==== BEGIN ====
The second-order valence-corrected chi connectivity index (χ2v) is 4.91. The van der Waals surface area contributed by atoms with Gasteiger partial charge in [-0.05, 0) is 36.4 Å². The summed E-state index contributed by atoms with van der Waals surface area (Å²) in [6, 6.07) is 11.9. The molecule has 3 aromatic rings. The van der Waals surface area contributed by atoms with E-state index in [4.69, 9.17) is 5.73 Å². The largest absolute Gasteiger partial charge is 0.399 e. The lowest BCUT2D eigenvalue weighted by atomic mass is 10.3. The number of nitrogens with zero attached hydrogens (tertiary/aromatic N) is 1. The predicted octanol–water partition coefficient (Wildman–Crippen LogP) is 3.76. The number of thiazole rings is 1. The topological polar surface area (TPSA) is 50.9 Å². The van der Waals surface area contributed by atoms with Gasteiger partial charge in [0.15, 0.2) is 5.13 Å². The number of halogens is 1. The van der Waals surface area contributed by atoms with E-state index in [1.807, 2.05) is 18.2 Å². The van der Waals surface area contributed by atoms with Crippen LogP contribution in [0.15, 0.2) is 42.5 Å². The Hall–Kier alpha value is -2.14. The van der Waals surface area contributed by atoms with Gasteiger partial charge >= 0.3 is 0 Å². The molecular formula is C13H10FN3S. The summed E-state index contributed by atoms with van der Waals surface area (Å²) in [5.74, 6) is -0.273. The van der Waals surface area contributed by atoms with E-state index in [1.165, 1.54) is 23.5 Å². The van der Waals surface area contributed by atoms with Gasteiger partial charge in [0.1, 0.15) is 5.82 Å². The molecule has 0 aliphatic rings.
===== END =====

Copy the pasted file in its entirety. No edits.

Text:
The second-order valence-corrected chi connectivity index (χ2v) is 4.91. The van der Waals surface area contributed by atoms with Gasteiger partial charge in [-0.05, 0) is 36.4 Å². The summed E-state index contributed by atoms with van der Waals surface area (Å²) in [6, 6.07) is 11.9. The molecule has 3 aromatic rings. The van der Waals surface area contributed by atoms with E-state index in [4.69, 9.17) is 5.73 Å². The largest absolute Gasteiger partial charge is 0.399 e. The lowest BCUT2D eigenvalue weighted by atomic mass is 10.3. The number of nitrogens with zero attached hydrogens (tertiary/aromatic N) is 1. The predicted octanol–water partition coefficient (Wildman–Crippen LogP) is 3.76. The number of thiazole rings is 1. The topological polar surface area (TPSA) is 50.9 Å². The van der Waals surface area contributed by atoms with Gasteiger partial charge in [0.15, 0.2) is 5.13 Å². The number of halogens is 1. The van der Waals surface area contributed by atoms with E-state index in [1.807, 2.05) is 18.2 Å². The van der Waals surface area contributed by atoms with Crippen LogP contribution in [0.15, 0.2) is 42.5 Å². The Hall–Kier alpha value is -2.14. The van der Waals surface area contributed by atoms with Gasteiger partial charge >= 0.3 is 0 Å². The molecular formula is C13H10FN3S. The summed E-state index contributed by atoms with van der Waals surface area (Å²) in [5.74, 6) is -0.273. The van der Waals surface area contributed by atoms with E-state index in [1.165, 1.54) is 23.5 Å². The van der Waals surface area contributed by atoms with Gasteiger partial charge in [0.1, 0.15) is 5.82 Å². The molecule has 0 aliphatic rings.